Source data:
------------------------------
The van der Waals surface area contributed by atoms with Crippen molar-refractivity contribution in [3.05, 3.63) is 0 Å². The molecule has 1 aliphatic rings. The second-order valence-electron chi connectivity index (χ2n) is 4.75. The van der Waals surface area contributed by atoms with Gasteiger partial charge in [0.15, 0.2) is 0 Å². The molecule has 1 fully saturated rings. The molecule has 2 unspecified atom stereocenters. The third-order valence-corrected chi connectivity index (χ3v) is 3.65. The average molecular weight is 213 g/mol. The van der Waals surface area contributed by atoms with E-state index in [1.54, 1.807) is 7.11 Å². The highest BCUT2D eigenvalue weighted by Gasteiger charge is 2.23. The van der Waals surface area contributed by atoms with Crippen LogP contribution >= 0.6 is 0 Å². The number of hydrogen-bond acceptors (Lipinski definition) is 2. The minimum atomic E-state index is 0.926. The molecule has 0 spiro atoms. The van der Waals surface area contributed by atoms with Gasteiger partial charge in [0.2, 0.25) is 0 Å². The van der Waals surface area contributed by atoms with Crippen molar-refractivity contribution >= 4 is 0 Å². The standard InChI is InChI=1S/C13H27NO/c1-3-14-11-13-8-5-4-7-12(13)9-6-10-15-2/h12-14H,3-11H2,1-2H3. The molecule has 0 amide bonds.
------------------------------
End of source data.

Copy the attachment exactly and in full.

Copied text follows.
The van der Waals surface area contributed by atoms with Crippen molar-refractivity contribution in [3.05, 3.63) is 0 Å². The molecule has 1 aliphatic rings. The second-order valence-electron chi connectivity index (χ2n) is 4.75. The van der Waals surface area contributed by atoms with Gasteiger partial charge in [0.15, 0.2) is 0 Å². The molecule has 1 fully saturated rings. The molecule has 2 unspecified atom stereocenters. The third-order valence-corrected chi connectivity index (χ3v) is 3.65. The average molecular weight is 213 g/mol. The van der Waals surface area contributed by atoms with E-state index in [1.54, 1.807) is 7.11 Å². The highest BCUT2D eigenvalue weighted by Gasteiger charge is 2.23. The van der Waals surface area contributed by atoms with Crippen LogP contribution >= 0.6 is 0 Å². The number of hydrogen-bond acceptors (Lipinski definition) is 2. The minimum atomic E-state index is 0.926. The molecule has 0 spiro atoms. The van der Waals surface area contributed by atoms with Gasteiger partial charge in [0.2, 0.25) is 0 Å². The van der Waals surface area contributed by atoms with Crippen molar-refractivity contribution >= 4 is 0 Å². The standard InChI is InChI=1S/C13H27NO/c1-3-14-11-13-8-5-4-7-12(13)9-6-10-15-2/h12-14H,3-11H2,1-2H3. The molecule has 0 amide bonds.